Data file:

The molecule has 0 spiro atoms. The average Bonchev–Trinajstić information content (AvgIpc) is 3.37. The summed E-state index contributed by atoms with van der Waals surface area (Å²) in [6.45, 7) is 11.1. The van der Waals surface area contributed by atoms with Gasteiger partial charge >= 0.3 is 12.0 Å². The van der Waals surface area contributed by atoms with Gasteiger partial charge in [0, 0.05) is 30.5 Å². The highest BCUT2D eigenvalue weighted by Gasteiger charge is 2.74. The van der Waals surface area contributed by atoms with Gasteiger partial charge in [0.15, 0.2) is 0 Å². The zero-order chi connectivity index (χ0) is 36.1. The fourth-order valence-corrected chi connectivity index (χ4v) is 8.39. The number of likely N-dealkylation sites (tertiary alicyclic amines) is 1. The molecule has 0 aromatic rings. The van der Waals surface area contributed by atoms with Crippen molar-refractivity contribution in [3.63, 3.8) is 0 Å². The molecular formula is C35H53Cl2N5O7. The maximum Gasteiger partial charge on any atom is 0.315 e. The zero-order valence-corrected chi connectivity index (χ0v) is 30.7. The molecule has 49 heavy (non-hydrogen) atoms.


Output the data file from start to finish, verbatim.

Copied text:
The molecule has 0 spiro atoms. The average Bonchev–Trinajstić information content (AvgIpc) is 3.37. The summed E-state index contributed by atoms with van der Waals surface area (Å²) in [6.45, 7) is 11.1. The van der Waals surface area contributed by atoms with Gasteiger partial charge >= 0.3 is 12.0 Å². The van der Waals surface area contributed by atoms with Gasteiger partial charge in [0, 0.05) is 30.5 Å². The highest BCUT2D eigenvalue weighted by Gasteiger charge is 2.74. The van der Waals surface area contributed by atoms with Gasteiger partial charge in [0.15, 0.2) is 0 Å². The zero-order chi connectivity index (χ0) is 36.1. The fourth-order valence-corrected chi connectivity index (χ4v) is 8.39. The number of likely N-dealkylation sites (tertiary alicyclic amines) is 1. The molecule has 0 aromatic rings. The van der Waals surface area contributed by atoms with Crippen molar-refractivity contribution in [3.63, 3.8) is 0 Å². The molecular formula is C35H53Cl2N5O7. The maximum Gasteiger partial charge on any atom is 0.315 e. The zero-order valence-corrected chi connectivity index (χ0v) is 30.7. The molecule has 49 heavy (non-hydrogen) atoms.